Detecting Windows Safe Mode
Microsoft Windows can start in a special mode known as "Safe Mode". In this mode, certain drivers are disabled and networking may not be available. If your software requires this missing functionality, problems may occur.
What is Safe Mode?
Microsoft Windows can be started in a special diagnostic mode known as "safe mode". This mode of operation can be entered automatically by Windows following a serious problem, such as a misbehaving hardware driver causing the operating system to crash. It can also be selected manually by the user at start-up if there are known configuration or driver problems that require attention or that are preventing Windows from starting normally.
Safe mode limits the drivers that are loaded to the minimal set required for Windows to operate. This usually means that most peripherals do not function and that the installed video driver is substituted with a simple VGA driver that is supported by all standard graphics cards. This simple configuration makes it possible for the user to remove or replace faulty drivers and reconfigure registry settings that are corrupt or invalid.
If your application requires access to drivers that are not available in safe mode, you should detect the status of Windows before allowing the user to execute your software. If your application requires network access, you should also determine whether the operating system is in normal mode, safe mode or the special safe mode with networking support.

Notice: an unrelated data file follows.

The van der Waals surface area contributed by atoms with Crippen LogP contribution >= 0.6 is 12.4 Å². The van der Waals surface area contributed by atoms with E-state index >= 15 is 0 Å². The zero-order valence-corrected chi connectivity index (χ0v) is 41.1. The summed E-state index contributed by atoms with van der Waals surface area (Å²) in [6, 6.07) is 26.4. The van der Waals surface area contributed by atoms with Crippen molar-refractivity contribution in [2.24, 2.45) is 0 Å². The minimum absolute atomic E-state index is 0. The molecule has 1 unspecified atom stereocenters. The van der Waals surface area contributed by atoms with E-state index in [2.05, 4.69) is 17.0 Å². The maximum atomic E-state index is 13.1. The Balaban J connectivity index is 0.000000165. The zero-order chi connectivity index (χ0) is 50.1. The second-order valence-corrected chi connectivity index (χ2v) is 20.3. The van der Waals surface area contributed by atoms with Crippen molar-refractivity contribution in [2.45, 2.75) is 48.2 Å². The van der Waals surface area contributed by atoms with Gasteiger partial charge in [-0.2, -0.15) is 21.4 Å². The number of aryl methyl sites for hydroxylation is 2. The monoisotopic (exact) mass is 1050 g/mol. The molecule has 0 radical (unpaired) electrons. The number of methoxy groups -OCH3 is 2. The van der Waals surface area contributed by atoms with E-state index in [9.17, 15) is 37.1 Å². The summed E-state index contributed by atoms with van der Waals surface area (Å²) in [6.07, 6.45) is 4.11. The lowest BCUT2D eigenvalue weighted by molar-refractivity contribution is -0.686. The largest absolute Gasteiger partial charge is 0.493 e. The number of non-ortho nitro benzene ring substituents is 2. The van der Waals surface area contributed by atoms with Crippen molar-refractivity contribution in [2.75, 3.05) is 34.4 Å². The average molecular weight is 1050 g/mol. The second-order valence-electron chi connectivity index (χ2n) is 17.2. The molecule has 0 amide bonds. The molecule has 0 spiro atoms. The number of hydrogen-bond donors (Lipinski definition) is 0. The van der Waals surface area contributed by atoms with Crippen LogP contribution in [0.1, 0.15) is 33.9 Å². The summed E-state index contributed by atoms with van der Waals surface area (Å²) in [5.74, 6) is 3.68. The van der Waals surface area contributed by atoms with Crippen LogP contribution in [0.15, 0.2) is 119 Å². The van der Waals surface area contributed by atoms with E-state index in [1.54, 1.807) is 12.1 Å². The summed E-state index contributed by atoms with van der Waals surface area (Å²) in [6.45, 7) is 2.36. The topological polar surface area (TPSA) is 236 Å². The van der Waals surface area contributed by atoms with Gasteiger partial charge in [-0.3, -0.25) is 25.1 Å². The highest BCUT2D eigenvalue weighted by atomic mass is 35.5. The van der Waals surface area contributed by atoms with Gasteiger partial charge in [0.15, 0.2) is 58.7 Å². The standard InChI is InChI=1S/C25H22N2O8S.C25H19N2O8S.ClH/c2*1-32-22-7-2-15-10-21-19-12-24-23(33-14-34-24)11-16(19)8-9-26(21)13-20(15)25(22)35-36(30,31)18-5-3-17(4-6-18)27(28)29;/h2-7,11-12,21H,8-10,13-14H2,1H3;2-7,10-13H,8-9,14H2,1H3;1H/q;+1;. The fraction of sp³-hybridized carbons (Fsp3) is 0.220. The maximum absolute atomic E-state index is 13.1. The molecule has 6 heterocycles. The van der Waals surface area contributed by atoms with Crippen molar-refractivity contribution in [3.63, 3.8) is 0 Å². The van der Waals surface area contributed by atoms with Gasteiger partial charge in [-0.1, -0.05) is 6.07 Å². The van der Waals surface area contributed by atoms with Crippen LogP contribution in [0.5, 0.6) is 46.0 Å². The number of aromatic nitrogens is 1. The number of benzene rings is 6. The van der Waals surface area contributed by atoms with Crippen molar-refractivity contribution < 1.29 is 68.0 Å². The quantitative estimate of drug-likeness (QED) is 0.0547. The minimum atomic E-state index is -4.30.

Detecting the Boot Mode
The boot mode of Windows can be determined easily using the SystemInformation class. This class is provided in the System.Windows.Forms namespace of the .NET framework. Within the class is a property called "BootMode" that returns a value of the BootMode enumerated type. This enumeration contains three possible values:
- Normal. Indicates that the operating system booted normally.
- FailSafe. Indicates that the operating system is in safe mode with no networking facilities.
- FailSafeWithNetwork. Indicates that the operating system is in safe mode and that networking support is available.
The following code can be added to a Windows application. It detects the current mode and, if it determines that the operating system is not in normal mode, execution is halted.
BootMode mode = SystemInformation.BootMode;
if (mode != BootMode.Normal)
MessageBox.Show("This program does not operate in safe mode.");
21 July 2008